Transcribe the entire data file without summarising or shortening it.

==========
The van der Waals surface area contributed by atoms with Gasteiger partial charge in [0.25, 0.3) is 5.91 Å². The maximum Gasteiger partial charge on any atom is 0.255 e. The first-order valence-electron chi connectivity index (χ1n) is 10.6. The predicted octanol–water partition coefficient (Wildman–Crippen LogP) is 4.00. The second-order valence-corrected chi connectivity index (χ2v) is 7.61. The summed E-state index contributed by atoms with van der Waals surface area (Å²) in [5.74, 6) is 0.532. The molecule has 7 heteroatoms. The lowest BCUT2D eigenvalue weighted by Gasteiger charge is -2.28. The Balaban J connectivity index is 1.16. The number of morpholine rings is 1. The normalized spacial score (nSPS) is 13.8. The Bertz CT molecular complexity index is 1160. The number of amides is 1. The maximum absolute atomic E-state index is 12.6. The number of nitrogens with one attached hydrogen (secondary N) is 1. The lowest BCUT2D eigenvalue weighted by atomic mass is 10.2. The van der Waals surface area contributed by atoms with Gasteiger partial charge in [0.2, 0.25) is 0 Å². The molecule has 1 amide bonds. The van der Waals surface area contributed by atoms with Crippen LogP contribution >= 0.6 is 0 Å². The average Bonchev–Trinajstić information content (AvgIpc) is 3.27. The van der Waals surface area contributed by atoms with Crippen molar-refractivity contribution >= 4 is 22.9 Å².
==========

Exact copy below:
The van der Waals surface area contributed by atoms with Gasteiger partial charge in [0.25, 0.3) is 5.91 Å². The maximum Gasteiger partial charge on any atom is 0.255 e. The first-order valence-electron chi connectivity index (χ1n) is 10.6. The predicted octanol–water partition coefficient (Wildman–Crippen LogP) is 4.00. The second-order valence-corrected chi connectivity index (χ2v) is 7.61. The summed E-state index contributed by atoms with van der Waals surface area (Å²) in [5.74, 6) is 0.532. The molecule has 7 heteroatoms. The lowest BCUT2D eigenvalue weighted by Gasteiger charge is -2.28. The Balaban J connectivity index is 1.16. The number of morpholine rings is 1. The normalized spacial score (nSPS) is 13.8. The Bertz CT molecular complexity index is 1160. The number of amides is 1. The maximum absolute atomic E-state index is 12.6. The number of nitrogens with one attached hydrogen (secondary N) is 1. The lowest BCUT2D eigenvalue weighted by atomic mass is 10.2. The van der Waals surface area contributed by atoms with Gasteiger partial charge in [0.2, 0.25) is 0 Å². The molecule has 1 amide bonds. The van der Waals surface area contributed by atoms with Crippen LogP contribution >= 0.6 is 0 Å². The average Bonchev–Trinajstić information content (AvgIpc) is 3.27. The van der Waals surface area contributed by atoms with Crippen molar-refractivity contribution >= 4 is 22.9 Å².